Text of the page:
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Explained | Why does India need a new public-private partnership policy?

Public-Private Partnership has a mixed track record of failures and successes but the government is confident about it, given its success in airports, railways and many highways, and wants a new policy that will facilitate private investment.

June 29, 2021 / 04:35 PM IST
Union Finance Minister Nirmala Sitharaman

Union Finance Minister Nirmala Sitharaman

The central government announced on June 28 that it would formulate a new public-private partnership (PPP) policy to improve the ease of doing business by cutting red tape and reduce the number of clearances.

In the 2021-22 Budget speech, Finance Minister Nirmala Sitharaman had announced that monetising operating public infrastructure assets is a very important financing option for new construction.

The PPP model has delivered mixed results in India on account of overextended balance sheets, contract disputes, land acquisition problems, and lack of a dispute-resolution mechanism.

However, the government is extremely confident about the PPP model because of its success in the airports, roads, and railway sectors.

But what are the issues the government will need to address in its new PPP policy?


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Regulatory Approvals for Projects

India is a federal state where land is a common subject for the central and state governments.

While most PPP projects in India are awarded by the central government or by a regulatory body under the central government, projects are implemented in the jurisdiction of state governments.

The key execution challenges during construction project developers face include acquisition of land and right of way, securing necessary clearances, and financial closure, market experts and analysts said.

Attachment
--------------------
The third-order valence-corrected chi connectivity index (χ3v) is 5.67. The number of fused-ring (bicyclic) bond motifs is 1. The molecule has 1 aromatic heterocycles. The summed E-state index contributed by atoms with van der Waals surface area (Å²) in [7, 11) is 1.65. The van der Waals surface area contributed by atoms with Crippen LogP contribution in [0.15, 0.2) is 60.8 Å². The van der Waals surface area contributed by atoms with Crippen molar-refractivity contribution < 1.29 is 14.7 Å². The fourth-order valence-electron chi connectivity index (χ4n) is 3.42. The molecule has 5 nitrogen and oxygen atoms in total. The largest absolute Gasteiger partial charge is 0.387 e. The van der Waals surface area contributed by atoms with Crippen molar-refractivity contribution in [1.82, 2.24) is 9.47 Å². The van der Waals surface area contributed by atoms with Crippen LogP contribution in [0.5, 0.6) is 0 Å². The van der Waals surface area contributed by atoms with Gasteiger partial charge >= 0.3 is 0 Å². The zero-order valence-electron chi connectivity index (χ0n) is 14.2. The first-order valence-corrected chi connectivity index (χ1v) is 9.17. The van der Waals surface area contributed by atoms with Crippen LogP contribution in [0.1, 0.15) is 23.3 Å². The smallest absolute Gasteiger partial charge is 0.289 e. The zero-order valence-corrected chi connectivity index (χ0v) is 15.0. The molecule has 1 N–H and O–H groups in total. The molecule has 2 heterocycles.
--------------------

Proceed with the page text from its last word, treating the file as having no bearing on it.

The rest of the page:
"The two biggest issues the government currently faces are land acquisition-related challenges because of the procedural delays involved and the compensation involved in buying the land," said ICRA's Rajeshwas Burla.

Burla said in many road PPP projects, the delay between the project being awarded and the actual date for construction to start ranges 9 to 15 months.

As per most PPP concession agreements in India, it is the responsibility of the government authority to hand over the required land and right of way to the concessionaire, failure of which resulted in the time and cost overrun of the projects.

But there have been cases where state authorities did not act proactively to make available land or resolved land-related issues.

As observed in the case of Mumbai metro rail and national highway projects, the concessionaire received delayed Right of Way to complete the construction work.

Further, most PPP projects in India are still awarded after two layers of approvals from a Standing Finance Committee and the Public-Private Partnership Appraisal Committee.

Projects that are bigger than Rs 1,000 crore also require the approval of the Union Cabinet, which delays them further.

PPP projects that involve government funding in the form of viability gap funding are further delayed due to regulatory approvals.